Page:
If you have an open plan dining area in your living room (as many new homes do), ensure about 4ft distance between the table and the wall, or the dining space will feel cramped and lessen the dining experience. If you want to unify the different components of different spaces in an open plan living room, such as the dining area or reading nook, you can use area rugs to almost create “wall-free” rooms within the large room. Experiment! Move things around, measure them, look at your room from all angles and picture it from an aerial point of view for an idea on available floor space. What's important is that it's comfortable and feels like home. Having the bookcase there allowed me to display some family photos and a few more decorative items that would otherwise just be stored in a box. It also works well because there's no back on the bookcase which allows the light to shine through and not close in the space. Of course I would love to have something that fit exactly and looked more built in but this is just a rental for the year and I'm all about making things work and look nice, even if it's only temporary.
Pile on the Textiles. Turn a cramped living room into a boho haven with fabric. Houseplant expert Igor Josifovic, piles on the textiles in his tiny living room. A cotton tapestry and Kilim pillows dress up a budget sofa. We love the Turkish rug that makes sitting on the floor more inviting. As the days and nights get chillier, it's time to talk about layers. Taken literally, this means those extra blankets and throws you pile on to stay warm. But it also means all the decorative elements you add to a room to create interest, texture, and depth. Whether layers increase your physical comfort, please the eye, or hide parts of a room that make you cringe, there are tons of reasons to go multi-dimensional. Here are some of our best posts that tackle the topic, from layering throws, rugs, and other decor, to dealing with patterns, color, and fabrics.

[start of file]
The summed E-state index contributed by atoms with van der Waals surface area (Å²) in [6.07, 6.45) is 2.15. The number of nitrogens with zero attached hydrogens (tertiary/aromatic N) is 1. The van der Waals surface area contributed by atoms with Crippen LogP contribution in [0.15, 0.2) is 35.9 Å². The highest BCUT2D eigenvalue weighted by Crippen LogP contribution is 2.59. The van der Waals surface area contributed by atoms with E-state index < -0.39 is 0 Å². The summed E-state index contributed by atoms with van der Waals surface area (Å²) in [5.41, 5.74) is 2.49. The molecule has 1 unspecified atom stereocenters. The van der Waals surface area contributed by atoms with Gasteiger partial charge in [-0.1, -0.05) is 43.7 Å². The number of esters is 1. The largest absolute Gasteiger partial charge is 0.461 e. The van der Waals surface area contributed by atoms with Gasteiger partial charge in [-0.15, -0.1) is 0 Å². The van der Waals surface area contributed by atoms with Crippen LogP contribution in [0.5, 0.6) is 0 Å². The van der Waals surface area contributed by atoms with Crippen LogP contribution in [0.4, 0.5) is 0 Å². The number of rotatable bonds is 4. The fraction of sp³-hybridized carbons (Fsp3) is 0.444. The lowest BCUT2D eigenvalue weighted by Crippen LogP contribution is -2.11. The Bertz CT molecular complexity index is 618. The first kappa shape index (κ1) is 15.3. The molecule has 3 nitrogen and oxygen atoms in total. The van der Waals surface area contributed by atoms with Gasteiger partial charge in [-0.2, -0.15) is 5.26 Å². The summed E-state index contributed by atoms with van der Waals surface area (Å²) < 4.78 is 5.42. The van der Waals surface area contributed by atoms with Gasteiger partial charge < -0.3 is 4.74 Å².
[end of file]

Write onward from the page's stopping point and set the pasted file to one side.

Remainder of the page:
Problem #2: Too Much Furniture. Your room may feel bigger with all the furniture pushed up against the wall, but if you find yourself having to shout across the room to have a conversation, it may be time to rearrange. In this living room, the sofa "floats" in the middle of the room, but it's closer to the fireplace and the chairs, which creates a cozier conversation area.A small living room may not fit a sofa, two chairs, two end tables and a coffee table. And in a small home, furniture can easily become a drop zone for clutter. Solutions: By removing some of your furniture, you may kill two problems with one stone – you'll increase floor space and reduce clutter. Start with a clean slate by clearing the room. Bring in your sofa first, and slowly add pieces from there. When you have a layout that you like, stop. Anything leftover needs to find a new home.
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